It seemed impossible that we had done it, and in such a short space of time since the holiday. We ordered champagne and I remember thinking I was the luckiest man in the world. It was an incredibly happy time.
Since then a lot has changed in my life, much of it precipitated by settling into the house and becoming part of another existence at a slower pace.
The house is an old mill with a huge Monet-type pond, a separate mill-house and a river running through the massive garden. It sits in 18 acres of land including a forest where long, meditative solo walks can make you think you’re the only person in the world. It’s insanely beautiful.
There’s an outdoor pool which is situated looking down the valley and within earshot of the flowing water of the river – it’s so idyllic that the postwoman once looked at my friends and I who were celebrating my birthday pool-side, marched towards me with a huge bunch of flowers and just sighed and said “c’est paradis!”.
It really was paradise and as the years went on the garden became more what the previous owner told us would be an impossibility – a very British “tamed” garden right in the middle of the wild French countryside. People would stop their cars to take pictures because it was so archetypally, beautifully French that it was almost a cliché.
Sadly, the house that was meant to be where we could live our dream turned out to be not so great for the relationship which foundered at the same rate as the garden progressed.
Now single, I’m a very different person to the one who came back from that holiday with a suntan, a smile and a property portfolio. So, after 10 years the house and much of its contents are now on the market although I still harbour thoughts of winning the lottery and buying it outright before someone else does.
But I’m resigned to losing the house, just as we lose our European identity. The truth is I feel Scottish and then I feel French and I want to continue being part of Europe; losing the house has become somehow emblematic of losing so much more in life.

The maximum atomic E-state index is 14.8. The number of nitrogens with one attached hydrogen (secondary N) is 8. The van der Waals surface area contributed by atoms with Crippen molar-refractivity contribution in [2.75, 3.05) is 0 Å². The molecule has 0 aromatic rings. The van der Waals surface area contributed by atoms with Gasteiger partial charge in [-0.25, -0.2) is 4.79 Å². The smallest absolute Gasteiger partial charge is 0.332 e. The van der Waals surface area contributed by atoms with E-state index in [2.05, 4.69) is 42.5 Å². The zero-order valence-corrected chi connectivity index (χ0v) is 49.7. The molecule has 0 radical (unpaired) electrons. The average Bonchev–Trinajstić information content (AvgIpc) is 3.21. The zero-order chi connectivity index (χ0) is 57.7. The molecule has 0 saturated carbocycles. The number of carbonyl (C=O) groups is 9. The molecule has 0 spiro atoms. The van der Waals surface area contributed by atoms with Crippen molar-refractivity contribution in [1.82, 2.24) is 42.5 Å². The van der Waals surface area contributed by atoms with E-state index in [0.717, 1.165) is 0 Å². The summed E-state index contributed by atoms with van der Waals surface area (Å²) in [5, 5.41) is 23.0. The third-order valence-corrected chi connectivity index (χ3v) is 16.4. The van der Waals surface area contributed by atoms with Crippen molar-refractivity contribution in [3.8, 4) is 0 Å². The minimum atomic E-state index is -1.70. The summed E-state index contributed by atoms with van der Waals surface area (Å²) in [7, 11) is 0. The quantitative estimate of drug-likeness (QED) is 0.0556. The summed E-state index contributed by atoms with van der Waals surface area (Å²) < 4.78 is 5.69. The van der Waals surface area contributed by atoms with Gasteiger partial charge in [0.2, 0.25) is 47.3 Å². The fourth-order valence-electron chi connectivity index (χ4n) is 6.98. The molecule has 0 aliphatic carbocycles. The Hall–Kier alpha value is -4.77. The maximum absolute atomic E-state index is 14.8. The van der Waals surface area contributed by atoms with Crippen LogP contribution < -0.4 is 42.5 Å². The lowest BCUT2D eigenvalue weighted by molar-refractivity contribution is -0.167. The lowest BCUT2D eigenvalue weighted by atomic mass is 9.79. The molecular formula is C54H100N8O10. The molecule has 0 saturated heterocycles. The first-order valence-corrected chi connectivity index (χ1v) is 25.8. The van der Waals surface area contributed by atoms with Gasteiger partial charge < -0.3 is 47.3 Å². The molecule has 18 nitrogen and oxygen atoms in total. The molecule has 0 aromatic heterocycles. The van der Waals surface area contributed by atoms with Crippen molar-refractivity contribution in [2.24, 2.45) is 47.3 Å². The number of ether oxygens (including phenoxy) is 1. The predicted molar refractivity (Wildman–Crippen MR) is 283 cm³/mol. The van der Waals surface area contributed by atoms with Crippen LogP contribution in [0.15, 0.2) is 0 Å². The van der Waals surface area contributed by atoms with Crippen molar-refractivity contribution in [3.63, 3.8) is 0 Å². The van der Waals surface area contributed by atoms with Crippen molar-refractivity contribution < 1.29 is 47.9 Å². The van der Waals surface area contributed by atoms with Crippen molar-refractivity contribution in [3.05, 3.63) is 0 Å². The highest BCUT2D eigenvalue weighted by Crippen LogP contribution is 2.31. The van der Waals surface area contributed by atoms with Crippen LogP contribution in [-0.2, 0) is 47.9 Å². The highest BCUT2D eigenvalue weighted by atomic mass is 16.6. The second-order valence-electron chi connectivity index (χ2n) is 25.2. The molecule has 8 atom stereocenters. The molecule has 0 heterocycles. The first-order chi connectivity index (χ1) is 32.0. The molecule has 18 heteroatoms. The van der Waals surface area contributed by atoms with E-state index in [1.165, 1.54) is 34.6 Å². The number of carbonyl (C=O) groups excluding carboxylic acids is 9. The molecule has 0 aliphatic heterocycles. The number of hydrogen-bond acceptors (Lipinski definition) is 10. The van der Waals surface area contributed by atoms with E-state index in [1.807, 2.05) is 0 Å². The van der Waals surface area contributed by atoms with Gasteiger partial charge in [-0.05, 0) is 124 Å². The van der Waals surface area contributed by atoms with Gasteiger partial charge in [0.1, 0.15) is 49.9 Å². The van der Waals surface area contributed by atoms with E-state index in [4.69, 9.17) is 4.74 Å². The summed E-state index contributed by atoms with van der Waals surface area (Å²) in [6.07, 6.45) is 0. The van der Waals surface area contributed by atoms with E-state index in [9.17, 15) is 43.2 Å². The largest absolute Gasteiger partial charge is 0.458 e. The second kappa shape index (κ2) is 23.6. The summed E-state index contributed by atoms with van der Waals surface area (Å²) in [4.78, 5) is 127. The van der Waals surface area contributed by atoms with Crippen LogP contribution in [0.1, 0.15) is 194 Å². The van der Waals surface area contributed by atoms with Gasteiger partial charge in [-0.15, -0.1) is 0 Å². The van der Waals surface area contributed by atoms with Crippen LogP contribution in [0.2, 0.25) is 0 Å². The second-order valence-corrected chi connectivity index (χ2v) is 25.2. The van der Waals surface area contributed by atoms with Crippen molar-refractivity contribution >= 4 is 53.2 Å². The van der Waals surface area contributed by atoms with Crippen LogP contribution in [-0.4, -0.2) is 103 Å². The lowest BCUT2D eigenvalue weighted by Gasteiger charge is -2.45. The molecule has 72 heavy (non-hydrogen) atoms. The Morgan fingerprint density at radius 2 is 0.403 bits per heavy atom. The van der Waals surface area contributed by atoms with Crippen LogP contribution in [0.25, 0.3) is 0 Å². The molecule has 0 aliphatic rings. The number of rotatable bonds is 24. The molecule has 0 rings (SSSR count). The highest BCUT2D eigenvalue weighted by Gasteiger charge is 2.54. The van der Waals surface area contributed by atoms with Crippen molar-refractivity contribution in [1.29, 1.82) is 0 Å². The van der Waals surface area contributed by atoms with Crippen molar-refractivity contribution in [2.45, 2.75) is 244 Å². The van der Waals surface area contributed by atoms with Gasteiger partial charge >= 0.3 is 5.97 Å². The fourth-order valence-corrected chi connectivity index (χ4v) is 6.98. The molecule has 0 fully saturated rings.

France changed my perspective on so many things – culture, language, food and people – because really what always struck me is just how different it is from here. I used to treat Ryanair like a bus – I would leave my office late morning on a Friday, get to Stansted and catch the same flight to Bergerac every week.
I’d have a glass of chilled rosé in my hand in the French garden at 6pm where I would forget being British and I would finally relax into being a new person. A French person. I commuted between two cultures like this for years.
One of the first things we did was to change the kitchen because the existing one was basically the set of “Allo Allo”. It was 1970s charming but I never knew brown could come in so many shades until I spent time cooking there.
We ripped the whole thing out, my personal stipulation being that we had to have a Lacanche cooker.
This brand is commonly called the Rolls-Royce of cookers and, for the money we paid, I might have actually hoped to arrive at a function astride it.
But there isn’t a day that I haven’t looked at it and thought what an incredible piece of kitchen kit it is; ours is all the more pleasing because it’s run on gas canisters that are so primitive that they are installed in the mill-house.
Thus there’s a river and a small bridge between the kitchen and the gas supply.
My sister once had the gas run out as she cooked Christmas dinner on the Rolls and wasn’t too happy that I had forgotten to get a spare canister before the shop closed for the festive season. The gas puttered to a halt just as the turkey was going in.